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6287: NYTimes.com Article: A Cell Phone Surge Among World's Poor in Haiti (fwd)

This article from NYTimes.com 
has been sent to you by Philippe Charles pgcharles@hotmail.com.

A Cell Phone Surge Among World's Poor in Haiti

December 19, 2000


PORT-AU-PRINCE, Haiti   Cellular telephones may be an increasingly
popular convenience in the United States and other prosperous
countries. But demand is growing even faster in the world's poor
nations, including in Haiti, where wireless phones are considered a
necessity for those who can afford them.

 With financially distressed governments often unable to provide
adequate public services, including telephones, people are turning
to privately built wireless networks as a way to communicate over
extended distances.

 "My cell phone allows me to dream of romance," said Remarais
Brunel, a 24-year-old assistant director of a computer school here.
He has learned Spanish to be able to speak with his girlfriend, who
lives in the Dominican Republic, which shares the island of
Hispaniola with French- and Creole-speaking Haiti. "My only problem
is that I must budget my calls to just a few minutes each month."

 Amid new political and economic tension in Haiti, where
presidential elections recently returned Jean-Bertrand Aristide to
power, one of the few systems that works reliably is the privately
run cellular telephone network built by the local unit of an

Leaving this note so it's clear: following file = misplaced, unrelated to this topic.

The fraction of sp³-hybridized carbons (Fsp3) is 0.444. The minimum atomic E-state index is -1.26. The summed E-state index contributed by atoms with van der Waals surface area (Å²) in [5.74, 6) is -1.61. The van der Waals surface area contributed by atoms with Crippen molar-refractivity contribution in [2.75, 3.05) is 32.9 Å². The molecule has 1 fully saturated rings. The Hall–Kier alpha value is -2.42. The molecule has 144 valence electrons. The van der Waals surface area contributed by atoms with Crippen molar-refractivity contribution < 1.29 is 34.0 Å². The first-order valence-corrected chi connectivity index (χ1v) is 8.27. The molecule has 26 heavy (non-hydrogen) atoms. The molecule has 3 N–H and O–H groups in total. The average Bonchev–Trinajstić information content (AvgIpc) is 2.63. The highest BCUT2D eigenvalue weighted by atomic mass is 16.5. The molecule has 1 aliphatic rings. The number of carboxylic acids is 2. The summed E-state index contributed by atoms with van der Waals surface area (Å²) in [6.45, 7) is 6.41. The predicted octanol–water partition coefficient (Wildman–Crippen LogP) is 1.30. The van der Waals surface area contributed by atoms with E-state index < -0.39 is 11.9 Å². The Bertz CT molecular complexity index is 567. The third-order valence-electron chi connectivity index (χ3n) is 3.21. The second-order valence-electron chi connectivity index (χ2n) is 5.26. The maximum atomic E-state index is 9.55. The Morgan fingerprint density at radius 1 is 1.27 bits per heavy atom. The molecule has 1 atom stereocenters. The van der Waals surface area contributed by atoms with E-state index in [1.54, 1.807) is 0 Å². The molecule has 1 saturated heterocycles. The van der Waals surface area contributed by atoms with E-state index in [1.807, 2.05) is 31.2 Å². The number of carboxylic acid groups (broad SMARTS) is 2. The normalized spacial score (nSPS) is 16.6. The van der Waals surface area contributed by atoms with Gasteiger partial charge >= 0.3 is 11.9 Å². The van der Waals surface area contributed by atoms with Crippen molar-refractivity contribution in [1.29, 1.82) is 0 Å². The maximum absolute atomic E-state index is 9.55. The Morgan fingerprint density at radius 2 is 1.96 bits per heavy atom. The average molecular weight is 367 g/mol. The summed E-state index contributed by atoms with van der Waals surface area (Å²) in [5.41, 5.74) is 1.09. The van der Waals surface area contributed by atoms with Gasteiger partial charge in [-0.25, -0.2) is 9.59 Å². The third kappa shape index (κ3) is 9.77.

American company. 

 Less than 1 percent of the country's nearly eight million people
have conventional, fixed-line phone service, compared with more
than 95 percent in the United States. And while regular telephone
service is less expensive than wireless service, there are 400,000
Haitians on the waiting list for a conventional phone line. The
wait can last as long as five years, local people say, and the
bureaucracy is such that the social and political standing of the
person seeking service outweighs other considerations. 

 The delays, and the scarcity of phone lines, help explain why the
number of mobile subscribers in Haiti climbed 150 percent last year
compared with 1998, to about 25,000, enabling cellular phone users
to account for more than a third of the nation's telephone

 Haiti is not alone among poor countries in witnessing the growth
of wireless communications services, according to figures from the
International Telecommunication Union in Geneva. 

 In some Latin American countries, wireless subscribers now
outnumber customers of traditional fixed-line telephone companies.
Wireless customers, for instance, account for almost 60 percent of
phone subscribers in Paraguay, where the number of mobile phone